On this day, a 25-year-old kid named Jack Kerouac boarded the el-train in Ozone Park, Queens, and set out on the journey that would become his masterwork, "On The Road."
Kerouac's thinly disguised autobiographical road-book explores his own search for the edge of life. Hurtling through a 3,000-mile malestrom of sex, drugs and jazz, it characters seek the backdoor out of a stratified existence, hoping to find life ... or better yet, to truly live ... on the road. Kerouac's stream-of-consciousness prose only reflected the momentum of the headlong plunge through America.
"On The Road" was published 10 years later and became a sensation, and continues to sell briskly today. Kerouac died from complications of a prodigious drinking life in 1969.
About 20 years ago, when I was just a young newspaperman in Santa Fe, N.M., I interviewed Kerouac's daughter Jan (at right), who'd become a writer herself, although she never truly knew her estranged father as intimately as she would have liked. He saw her only twice and was reluctant to even admit his fatherhood. She had just published her own autobiographical road-book, "Baby Driver." Just as her father had captured the lightning of the Beat Generation in a bottle, Jan told a story of the next generation, which careened through the 1960s and '70s with some of the same spirit. Jan's road led through Haight-Ashbury, LSD, a pregnancy at 15, some time in a mental asylum, lovers galore and the same rootlessness that had loosed "On The Road" to the world.
Jan and I became friends. I had not yet started on my own writing road, so I was as fascinated by her storytelling as I was her parentage. I'd sometimes visit her in the spartan adobe hovel she rented, and we'd sit on the bare wood floors talking about writing and Jack and the road and her life and the wine and anything that seemed worth knowing. Sometimes we gnoshed on her specialty: Dharma buns.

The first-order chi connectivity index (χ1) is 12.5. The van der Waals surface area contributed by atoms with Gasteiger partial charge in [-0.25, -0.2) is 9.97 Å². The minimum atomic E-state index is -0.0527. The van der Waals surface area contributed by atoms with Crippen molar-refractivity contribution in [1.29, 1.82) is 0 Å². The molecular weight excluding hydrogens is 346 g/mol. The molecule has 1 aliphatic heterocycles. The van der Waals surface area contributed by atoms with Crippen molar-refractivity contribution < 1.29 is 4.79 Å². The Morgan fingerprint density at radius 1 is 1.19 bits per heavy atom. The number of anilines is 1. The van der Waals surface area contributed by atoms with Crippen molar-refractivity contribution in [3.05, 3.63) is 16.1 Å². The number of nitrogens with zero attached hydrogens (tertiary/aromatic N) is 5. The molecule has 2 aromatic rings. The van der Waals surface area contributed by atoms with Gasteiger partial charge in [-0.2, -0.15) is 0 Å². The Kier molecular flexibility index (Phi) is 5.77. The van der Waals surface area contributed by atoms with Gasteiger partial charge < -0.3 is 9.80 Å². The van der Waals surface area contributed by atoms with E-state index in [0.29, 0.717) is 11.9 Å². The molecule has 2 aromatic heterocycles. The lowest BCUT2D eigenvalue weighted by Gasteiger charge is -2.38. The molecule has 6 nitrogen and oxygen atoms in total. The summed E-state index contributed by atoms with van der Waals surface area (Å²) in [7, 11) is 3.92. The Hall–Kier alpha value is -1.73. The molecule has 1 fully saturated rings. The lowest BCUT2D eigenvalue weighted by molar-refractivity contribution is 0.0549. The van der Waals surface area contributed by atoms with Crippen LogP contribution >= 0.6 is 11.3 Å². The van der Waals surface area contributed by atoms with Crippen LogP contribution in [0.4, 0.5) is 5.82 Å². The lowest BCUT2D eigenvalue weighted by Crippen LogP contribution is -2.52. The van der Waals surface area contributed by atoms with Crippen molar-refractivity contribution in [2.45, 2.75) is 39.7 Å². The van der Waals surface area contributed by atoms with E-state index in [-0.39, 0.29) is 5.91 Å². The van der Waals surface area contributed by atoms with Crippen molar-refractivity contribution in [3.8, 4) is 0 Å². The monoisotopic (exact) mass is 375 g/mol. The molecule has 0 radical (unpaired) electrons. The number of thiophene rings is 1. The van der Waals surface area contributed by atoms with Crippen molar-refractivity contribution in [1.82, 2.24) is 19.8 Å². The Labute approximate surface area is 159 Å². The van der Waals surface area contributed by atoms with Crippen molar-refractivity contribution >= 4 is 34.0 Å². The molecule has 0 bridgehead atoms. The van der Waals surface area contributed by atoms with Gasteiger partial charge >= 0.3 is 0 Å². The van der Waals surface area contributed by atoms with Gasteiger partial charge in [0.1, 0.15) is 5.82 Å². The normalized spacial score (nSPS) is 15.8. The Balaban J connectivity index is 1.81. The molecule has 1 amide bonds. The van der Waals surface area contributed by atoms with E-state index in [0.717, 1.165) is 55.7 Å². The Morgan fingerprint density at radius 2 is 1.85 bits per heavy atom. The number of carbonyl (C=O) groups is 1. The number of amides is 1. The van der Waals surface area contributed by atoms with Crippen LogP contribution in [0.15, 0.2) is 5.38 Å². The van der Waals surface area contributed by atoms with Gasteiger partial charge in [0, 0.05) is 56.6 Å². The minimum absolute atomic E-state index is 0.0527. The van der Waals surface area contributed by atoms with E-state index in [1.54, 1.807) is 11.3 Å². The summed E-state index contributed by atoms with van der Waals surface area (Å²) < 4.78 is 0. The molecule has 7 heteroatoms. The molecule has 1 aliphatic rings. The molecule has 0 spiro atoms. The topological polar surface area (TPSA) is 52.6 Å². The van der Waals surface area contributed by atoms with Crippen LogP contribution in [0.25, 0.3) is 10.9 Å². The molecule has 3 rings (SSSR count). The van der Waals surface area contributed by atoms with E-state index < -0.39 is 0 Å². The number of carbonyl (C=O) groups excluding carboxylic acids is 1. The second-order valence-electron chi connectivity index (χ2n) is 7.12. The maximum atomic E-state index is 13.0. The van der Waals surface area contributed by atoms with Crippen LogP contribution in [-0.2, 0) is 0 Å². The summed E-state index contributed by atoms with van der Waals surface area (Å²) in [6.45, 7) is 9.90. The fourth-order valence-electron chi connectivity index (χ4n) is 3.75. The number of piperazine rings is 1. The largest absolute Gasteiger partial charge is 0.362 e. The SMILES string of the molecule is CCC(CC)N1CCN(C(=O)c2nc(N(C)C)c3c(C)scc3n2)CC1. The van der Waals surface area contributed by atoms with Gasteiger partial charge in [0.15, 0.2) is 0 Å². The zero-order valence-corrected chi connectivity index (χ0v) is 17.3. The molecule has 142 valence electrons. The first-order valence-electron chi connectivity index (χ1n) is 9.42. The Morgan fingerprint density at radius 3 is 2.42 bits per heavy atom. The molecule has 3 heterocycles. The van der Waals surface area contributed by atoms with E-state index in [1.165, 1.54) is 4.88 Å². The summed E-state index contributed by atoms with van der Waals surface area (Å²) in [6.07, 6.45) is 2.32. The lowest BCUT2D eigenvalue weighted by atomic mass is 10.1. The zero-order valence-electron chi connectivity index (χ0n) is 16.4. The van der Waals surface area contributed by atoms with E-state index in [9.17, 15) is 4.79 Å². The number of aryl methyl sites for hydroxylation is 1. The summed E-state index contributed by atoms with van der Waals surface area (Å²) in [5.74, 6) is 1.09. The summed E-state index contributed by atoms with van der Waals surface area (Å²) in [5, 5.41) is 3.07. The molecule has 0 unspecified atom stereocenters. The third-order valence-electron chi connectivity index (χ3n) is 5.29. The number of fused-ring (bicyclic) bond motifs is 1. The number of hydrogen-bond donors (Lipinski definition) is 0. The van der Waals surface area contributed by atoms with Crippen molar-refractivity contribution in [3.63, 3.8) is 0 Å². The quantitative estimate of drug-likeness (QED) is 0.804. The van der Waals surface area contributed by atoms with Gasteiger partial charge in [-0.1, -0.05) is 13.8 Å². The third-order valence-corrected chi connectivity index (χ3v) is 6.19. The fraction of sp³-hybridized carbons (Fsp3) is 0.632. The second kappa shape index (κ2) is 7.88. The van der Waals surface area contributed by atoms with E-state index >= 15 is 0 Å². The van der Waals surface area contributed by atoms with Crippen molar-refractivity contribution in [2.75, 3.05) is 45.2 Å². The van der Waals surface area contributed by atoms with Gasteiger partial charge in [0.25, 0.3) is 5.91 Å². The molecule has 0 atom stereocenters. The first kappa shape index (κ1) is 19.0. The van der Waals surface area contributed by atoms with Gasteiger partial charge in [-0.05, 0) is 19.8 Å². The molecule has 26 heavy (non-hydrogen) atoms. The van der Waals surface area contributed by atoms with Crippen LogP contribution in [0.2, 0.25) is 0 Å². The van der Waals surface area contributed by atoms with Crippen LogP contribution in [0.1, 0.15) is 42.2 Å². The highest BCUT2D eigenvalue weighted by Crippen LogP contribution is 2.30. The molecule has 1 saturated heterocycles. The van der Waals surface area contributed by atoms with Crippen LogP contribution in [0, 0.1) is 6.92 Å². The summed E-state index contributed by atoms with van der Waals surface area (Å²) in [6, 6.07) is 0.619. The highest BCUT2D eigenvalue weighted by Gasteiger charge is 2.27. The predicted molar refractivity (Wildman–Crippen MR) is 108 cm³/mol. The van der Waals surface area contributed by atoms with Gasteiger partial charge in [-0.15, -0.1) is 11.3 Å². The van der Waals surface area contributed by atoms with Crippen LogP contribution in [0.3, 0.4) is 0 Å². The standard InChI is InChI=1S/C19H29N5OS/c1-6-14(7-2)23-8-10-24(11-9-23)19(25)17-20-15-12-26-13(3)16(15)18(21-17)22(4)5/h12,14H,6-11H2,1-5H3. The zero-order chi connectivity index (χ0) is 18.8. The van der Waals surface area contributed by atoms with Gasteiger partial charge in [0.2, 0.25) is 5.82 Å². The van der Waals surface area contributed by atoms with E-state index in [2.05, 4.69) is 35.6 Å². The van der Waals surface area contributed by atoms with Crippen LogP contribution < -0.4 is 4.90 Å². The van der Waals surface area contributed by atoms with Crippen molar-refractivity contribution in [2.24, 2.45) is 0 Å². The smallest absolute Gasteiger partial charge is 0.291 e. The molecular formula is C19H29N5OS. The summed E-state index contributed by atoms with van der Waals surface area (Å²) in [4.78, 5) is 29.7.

Jan was a petite brunette and spritely and beautiful. Her stories were seductive. I wanted to be seduced. I loved so many things about her. But I was married with a baby girl of my own, and I wasn't yet sure I could ever become a writer of books ... all things that kept my relationship with Jan platonic and simple. But her company was good. We simply shared time.
One morning, as I was leaving, Jan asked me to wait while she scampered into her kitchen and returned with a Mason jar full of crumpled paper scraps. She shook it and dumped it on the plank floor.
"Pick one," she said.
I did and uncrumpled it. It bore a penciled number 7.
"Ah, then today I write Chapter 7," she said.
Those crumpled bits of paper were the DNA of her next book, "Trainsong," the continuation of "Baby Driver."
I left Santa Fe eventually and settled in the San Francisco Bay Area. I lost touch with Jan. And the next I heard from her -- about her -- was the sad news that she had died in the summer of 1996, 10 years after we had met. She was only 44. I wrote a newspaper column about her, but I couldn't shake the memory of her. My old friend was inside me, in my pores.
That's how Jan Kerouac became a character in the novel I was writing at the time, my first, "Angel Fire." Well, not Jan, but a piece of her. In the novel, Tia Lazarus is the daughter of famous road-book writer Jack Lazarus who is assigned by Rolling Stone to retrace his famous journey ... which leads her into the life of the story's main character Cassidy McLeod, who is seeking solace of his own. Tia becomes a kind of angel redeemer. And she lives forever, at least in words.
And that's just another way the profound journey that began in 1947 in Queens continues today. We travel our roads and we touch people and they touch people and those people touch people and the road goes on.
"And so time passes, passes by, passes over,
passes away and through and pass the butter please.
Sometimes time passes by so fast ...
you can't even see those seconds make their little streaks
of reentry into your heart."
-- Jan Kerouac, from "Trainsong"